(Written with Andrea Balsamo – Provvisionato & Co.)
A recent ruling of the IP Court of Milan (Judgment no. 7708/2014, published on 11/06/2014) provides a few insights on the issue of patent limitations in the course of proceedings before Italian courts under Article 79 paragraph 3 of the Italian IP Code (as amended in 2010 to mirror provisions in Article 138 of the EPC). Article 79 paragraph 3 gives patent holders the right to submit to the Court, in the course of validity proceedings, amendments to disputed patent claims “within the limits of the patent application as originally filed and not extending the scope of protection conferred by the patent as granted”.
In the case discussed here, a major Italian hardware maker had asked the IP Court of Milan to declare three Italian patents and two Italian patent applications, owned by a direct competitor, invalid and not infringed by a kind of door lock that the former manufactured and sold. The defendant had filed a counterclaim of infringement for two of the patents in suit, seeking damages and an injunction.
The Court appointed an expert witness to provide an opinion on the invalidity and infringement of the two patents in question (invalidity claims relating to the other patents were postponed for discussion in separate proceedings). Before the expert witness filed his report, the defendant submitted an application, signed by its legal representative, to amend the claims of both patents under Article 79, providing a set of new (amended) claims for each.
The first issue that the Milan judges had to address was the applicability of the new provisions on patent limitation in the case before them, which was challenged by the plaintiff on the grounds that the proceedings were already pending at the date of their entry into force.
The judges, while acknowledging that patent limitation produces extrajudicial effects (constituting a “partial waiver of the scope of patent protection” and thus resulting in the “limitation of the range of one’s right”), departed from previous case-law of the same Court by ruling that the provisions in Article 79 are of a procedural nature, since they “regulate a party’s power within judicial proceedings”, and can therefore be applied to proceedings initiated prior to their entry into force.
On the merits of the amendments submitted by the patent holder, the judges found that, for both patents, the amended claims were within the limits of the application as filed and did not extend the protection conferred by the patent as granted.
In particular, the main claim in the first patent had been amended by adding technical features that could all be found, in the Court’s view, in the original claims and drawings. These amendments turned out to be decisive for assessing validity. The Court – upholding the expert witness’ opinion – found that while the former version of the patent was invalid, the amended version withheld.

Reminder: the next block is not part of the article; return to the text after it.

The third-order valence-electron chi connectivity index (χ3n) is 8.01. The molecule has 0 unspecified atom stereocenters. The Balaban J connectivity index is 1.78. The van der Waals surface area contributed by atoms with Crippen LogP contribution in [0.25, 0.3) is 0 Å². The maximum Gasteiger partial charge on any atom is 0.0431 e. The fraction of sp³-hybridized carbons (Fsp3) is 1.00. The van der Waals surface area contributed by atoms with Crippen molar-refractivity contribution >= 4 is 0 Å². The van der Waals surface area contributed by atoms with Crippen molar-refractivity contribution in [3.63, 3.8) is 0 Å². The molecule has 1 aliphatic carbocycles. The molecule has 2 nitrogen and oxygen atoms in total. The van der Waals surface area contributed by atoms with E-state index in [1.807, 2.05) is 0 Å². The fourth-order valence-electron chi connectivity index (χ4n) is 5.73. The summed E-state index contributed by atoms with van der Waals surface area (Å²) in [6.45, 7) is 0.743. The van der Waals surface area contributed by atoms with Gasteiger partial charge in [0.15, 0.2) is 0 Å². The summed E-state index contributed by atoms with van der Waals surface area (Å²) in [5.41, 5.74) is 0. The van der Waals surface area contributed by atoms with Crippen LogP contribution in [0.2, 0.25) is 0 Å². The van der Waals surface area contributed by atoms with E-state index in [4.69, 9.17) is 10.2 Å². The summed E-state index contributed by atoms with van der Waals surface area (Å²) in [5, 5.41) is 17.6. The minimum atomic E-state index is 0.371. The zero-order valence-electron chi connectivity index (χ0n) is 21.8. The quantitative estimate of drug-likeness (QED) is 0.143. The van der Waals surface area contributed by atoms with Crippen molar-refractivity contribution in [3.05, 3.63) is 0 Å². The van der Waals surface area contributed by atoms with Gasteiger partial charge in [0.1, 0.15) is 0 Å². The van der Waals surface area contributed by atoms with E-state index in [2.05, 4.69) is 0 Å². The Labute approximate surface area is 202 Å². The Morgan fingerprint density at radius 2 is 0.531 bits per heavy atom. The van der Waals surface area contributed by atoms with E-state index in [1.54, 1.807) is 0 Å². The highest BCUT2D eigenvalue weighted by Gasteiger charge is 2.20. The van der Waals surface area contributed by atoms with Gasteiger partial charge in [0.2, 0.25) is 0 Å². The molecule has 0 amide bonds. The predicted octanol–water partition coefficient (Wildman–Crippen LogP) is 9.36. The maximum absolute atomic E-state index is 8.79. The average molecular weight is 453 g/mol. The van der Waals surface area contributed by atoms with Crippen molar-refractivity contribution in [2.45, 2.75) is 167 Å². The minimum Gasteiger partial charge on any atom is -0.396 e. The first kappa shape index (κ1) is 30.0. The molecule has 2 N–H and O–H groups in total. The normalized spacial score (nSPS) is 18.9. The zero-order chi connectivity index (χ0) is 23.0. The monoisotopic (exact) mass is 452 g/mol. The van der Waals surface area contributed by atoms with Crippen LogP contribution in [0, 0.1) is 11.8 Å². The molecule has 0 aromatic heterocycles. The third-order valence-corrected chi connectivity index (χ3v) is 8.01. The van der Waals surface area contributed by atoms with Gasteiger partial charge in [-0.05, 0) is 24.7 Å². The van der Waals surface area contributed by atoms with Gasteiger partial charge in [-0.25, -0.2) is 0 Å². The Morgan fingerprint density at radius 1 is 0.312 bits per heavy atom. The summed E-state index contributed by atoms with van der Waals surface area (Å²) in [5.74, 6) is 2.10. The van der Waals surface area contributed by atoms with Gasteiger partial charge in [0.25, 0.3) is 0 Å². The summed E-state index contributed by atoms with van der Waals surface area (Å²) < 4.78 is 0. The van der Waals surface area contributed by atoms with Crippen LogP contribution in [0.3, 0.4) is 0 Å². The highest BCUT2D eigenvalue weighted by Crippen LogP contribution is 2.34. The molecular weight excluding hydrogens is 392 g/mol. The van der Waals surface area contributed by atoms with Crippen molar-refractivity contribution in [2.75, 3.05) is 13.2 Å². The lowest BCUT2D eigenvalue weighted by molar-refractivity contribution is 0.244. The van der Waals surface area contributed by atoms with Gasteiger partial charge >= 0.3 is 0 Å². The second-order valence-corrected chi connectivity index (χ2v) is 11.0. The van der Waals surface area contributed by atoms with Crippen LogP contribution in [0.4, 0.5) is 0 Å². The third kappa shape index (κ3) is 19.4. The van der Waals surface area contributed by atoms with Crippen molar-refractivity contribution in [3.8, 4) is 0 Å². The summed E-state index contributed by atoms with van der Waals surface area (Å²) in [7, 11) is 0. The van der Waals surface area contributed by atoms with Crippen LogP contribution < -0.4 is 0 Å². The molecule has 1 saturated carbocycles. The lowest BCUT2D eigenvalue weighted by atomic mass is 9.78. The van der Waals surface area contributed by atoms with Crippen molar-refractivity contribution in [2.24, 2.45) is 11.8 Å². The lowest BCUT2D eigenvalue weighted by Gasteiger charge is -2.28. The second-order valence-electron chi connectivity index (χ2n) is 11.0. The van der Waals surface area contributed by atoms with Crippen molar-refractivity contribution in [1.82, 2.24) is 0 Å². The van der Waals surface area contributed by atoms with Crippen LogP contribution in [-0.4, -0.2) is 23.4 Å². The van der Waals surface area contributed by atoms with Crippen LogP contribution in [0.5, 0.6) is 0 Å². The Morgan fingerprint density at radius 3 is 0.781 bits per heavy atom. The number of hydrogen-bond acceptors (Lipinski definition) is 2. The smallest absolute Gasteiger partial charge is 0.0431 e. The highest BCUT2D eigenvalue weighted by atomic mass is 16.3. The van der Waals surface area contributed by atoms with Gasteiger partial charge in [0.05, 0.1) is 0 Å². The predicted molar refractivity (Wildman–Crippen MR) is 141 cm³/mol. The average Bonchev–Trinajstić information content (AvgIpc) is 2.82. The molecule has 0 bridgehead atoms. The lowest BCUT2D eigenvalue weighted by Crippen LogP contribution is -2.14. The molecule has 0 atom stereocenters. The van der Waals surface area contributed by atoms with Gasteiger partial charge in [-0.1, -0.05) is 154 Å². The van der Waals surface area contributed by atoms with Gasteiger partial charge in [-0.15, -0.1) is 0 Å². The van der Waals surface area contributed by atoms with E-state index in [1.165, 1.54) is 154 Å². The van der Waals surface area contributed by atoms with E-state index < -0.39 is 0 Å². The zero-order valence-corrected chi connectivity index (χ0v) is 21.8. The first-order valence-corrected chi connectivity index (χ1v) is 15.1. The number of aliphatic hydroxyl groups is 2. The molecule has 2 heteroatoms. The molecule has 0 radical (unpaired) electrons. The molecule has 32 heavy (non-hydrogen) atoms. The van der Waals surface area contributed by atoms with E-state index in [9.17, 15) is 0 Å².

In the other patent in suit, claim no. 1 had been amended by adding part of the technical features contained in claim no. 2. In this case the amendments, although accepted by the Court, were not decisive, as the Court found that both the previous and the amended version of the patent were valid (again, agreeing with the opinion of the expert witness).
When ruling on validity, therefore, the Court: i) declared the first patent partially invalid “in its original version”; ii) rejected the request for a declaration of invalidity of the second patent; and iii) granted the amendment of both patents as submitted in the course of the proceedings.
It would thus appear that in invalidity proceedings, according to the Milan IP Court, the partial invalidity of an amended (limited) patent must be declared during proceedings, if its version before the limitation was invalid.
It is also worth noting that the Court stated that claims amendments submitted in judicial proceedings must be signed by a legal representative of the party and may only be revoked by an equivalent document to the contrary. The defendant’s counsel had in fact not included the patent limitation in their final submissions to the Court, but the judges ruled that no express or implied choice by a party’s counsel could override that of the party itself. The Court also hinted at the possibility of the patent holder filing a conditional claim amendment in the event that the original patent is found to be invalid.
On infringement, the amendments made under Art. 79 of the IP Code did not help the case of the patent holder, consistent with the limiting nature of the amendments themselves. With regard to the first patent in particular, the Court found that the alleged infringer’s products did not present one of the technical features defined in the main claim of the patent as granted and, therefore, did not infringe either the original or the amended version. On the contrary, the Court found that the second patent was infringed in both the original and the amended version, since the plaintiff’s products (also) presented the additional feature included in the latter. On these grounds, the Court declared (only) the second patent infringed, issued an injunction against the plaintiff and awarded damages to the defendant.